* In ''ComicBook/SpiderManLovesMaryJane'' superheroics become a background detail to Mary Jane's crush on the popular superhero Spider-Man.
* Some of Creator/RobertCrumb's autobiographical works, like ''Self Loathing Comics'' which was an autobiographical collaboration with him and his wife Aline.
* Roberta Gregory's ''Naughty Bits'', for the most part.
* ''Franchise/ArchieComics'' follows a group of fifties-esque teenagers about their daily lives.
* ''[[TheFlash Impulse]]'' was intended to be this by Creator/MarkWaid, the character's creator (ie. primarily SliceOfLife with a dash of superhero). It worked, at first - some very memorable moments include Bart [[ItAmusedMe not-so-indirectly starting a massive schoolfight]] in #3, and [[http://scans-daily.dreamwidth.org/1609089.html this]] story from #6 - but along the way it somehow mutated into primarily superhero with a [[IncrediblyLamePun dash of life]].
* Swedish indie comic writer Coco Moodysson's autobiographic comic book ''Coco Platina Titan Total'': several slices of teenage and early-20s life.
* ''Film/GhostWorld'' follows around a graduating teenage girl in a summer as she tries to decide what she's going to do with her life. The subplot about her trying to act as a ManicPixieDreamGirl for a 40-something man is only one of the many things she tries.
* It can be argued that ''ComicBook/ScottPilgrim'' both subverts and plays this straight. While the world they live in is clearly a weird video gamed based society where everyone at the least has the potential for super powers, in their world, that is considered the norm. The main plot is essentially the lives and dynamic between all of the characters. When they aren't fighting, everything is actually quite normal, and is almost like a Canadian hipster version of ''Series/{{Friends}}''.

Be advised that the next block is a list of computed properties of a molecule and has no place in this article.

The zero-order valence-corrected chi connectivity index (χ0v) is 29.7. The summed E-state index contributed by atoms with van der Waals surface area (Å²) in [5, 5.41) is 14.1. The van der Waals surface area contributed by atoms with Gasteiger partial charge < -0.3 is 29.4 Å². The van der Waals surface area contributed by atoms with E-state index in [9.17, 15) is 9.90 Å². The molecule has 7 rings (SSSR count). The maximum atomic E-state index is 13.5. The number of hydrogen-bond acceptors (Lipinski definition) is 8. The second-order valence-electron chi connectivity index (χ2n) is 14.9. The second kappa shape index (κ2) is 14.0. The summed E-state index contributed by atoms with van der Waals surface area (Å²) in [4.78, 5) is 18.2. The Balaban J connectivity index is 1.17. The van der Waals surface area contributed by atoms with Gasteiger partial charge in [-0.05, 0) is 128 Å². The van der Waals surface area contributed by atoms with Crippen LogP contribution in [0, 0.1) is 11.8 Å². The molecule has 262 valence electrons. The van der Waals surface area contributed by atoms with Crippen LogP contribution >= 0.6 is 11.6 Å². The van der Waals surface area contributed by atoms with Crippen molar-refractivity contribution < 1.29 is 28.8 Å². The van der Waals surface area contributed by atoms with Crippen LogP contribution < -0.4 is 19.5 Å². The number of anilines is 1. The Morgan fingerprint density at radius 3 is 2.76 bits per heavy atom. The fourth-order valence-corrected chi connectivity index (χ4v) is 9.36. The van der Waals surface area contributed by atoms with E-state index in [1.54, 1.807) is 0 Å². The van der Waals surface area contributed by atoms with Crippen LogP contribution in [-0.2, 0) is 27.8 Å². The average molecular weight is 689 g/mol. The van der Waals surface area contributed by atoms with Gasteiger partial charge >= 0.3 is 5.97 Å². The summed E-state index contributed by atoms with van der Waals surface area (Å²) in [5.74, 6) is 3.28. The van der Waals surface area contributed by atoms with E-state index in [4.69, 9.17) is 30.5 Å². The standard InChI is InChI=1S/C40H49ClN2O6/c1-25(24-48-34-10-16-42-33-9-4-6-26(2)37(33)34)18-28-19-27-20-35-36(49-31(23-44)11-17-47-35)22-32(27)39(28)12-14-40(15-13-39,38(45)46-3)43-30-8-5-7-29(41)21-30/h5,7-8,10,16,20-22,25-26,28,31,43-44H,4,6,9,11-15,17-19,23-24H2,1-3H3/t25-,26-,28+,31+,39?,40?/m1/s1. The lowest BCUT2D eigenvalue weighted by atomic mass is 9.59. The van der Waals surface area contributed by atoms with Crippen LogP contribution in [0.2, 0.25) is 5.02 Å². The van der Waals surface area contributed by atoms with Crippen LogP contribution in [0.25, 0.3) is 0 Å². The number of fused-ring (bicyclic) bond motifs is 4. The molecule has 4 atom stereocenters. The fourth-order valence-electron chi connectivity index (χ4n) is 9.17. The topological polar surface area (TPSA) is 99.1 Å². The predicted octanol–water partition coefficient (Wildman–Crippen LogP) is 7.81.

* ''ComicBook/{{Zot}}'':
** One issue was called "Jenny's Day", and was just that: it showed Jenny get up in the morning, go to school, and showed an ordinary day in her life. It was made interesting by seeing her thoughts and how much she hated her life and would rather be living on Zot's world.
** Later issues of ''Zot!'', titled "The Earth Stories" did this, focusing on just one minor character and showing a sample of their life.
* The ''ComicBook/JusticeLeagueInternational'' series by Keith Giffen and J. M. [=DeMatteis=] had plots that dealt with its superheroes in these situations in a comedic way, such as [[Franchise/GreenLantern Guy Gardner]] and Ice having a date at an ice show or the team going to a French language school.
* ''The Alcoholic''
* ''ComicBook/SunnyvilleStories'' is basically about the daily adventures of its two protagonists, Rusty and Sam. They have many daily adventures in their CloseKnitCommunity that usually are quite mundane and related to everyday life.
* ''{{ComicBook/Circles}}'' is a Slice of life {{Dramedy}} FurryComic that focuses on the lives of six gay men living in the same residence and how their lives are individually and collectively affected throughout the seasons with each chapter being a season of the year. e.g. Spring 2001 ==> Summer 2001, etc.
[[/folder]]

[[folder:Fan Works]]
* The ''WesternAnimation/TotalDrama'' story, ''[[Fanfic/LegacyTotalDrama Legacy]]'' begins and ends this way, hence the lengthy discourse on the [[SarcasmMode riveting]] subject of what Heather and Duncan had for lunch.
* Fanfic/{{Brainbent}} is slice of life in a psychiatric hospital for ''Webcomic/{{Homestuck}}'' characters.
* ''FanFic/PerfectCompanions'', a side story/sequel to ''FanFic/GettingBackOnYourHooves'', is much LighterAndSofter than the main fic, simply being a FramingDevice of Fluttershy taking care of her friends' pets while learning about how they got them.
* ''FanFic/JewelOfDarkness'' has a chapter near the end of the Jump City Arc showing how each of the Titans (and [[VillainProtagonist Midnight]]) go about their day-to-day lives. Though that said, it does tie into the main StoryArc through Robin preparing to become Red X [[spoiler: and is when we first find out Jinx is TheMole for [[TheConspiracy the White Glove]]]].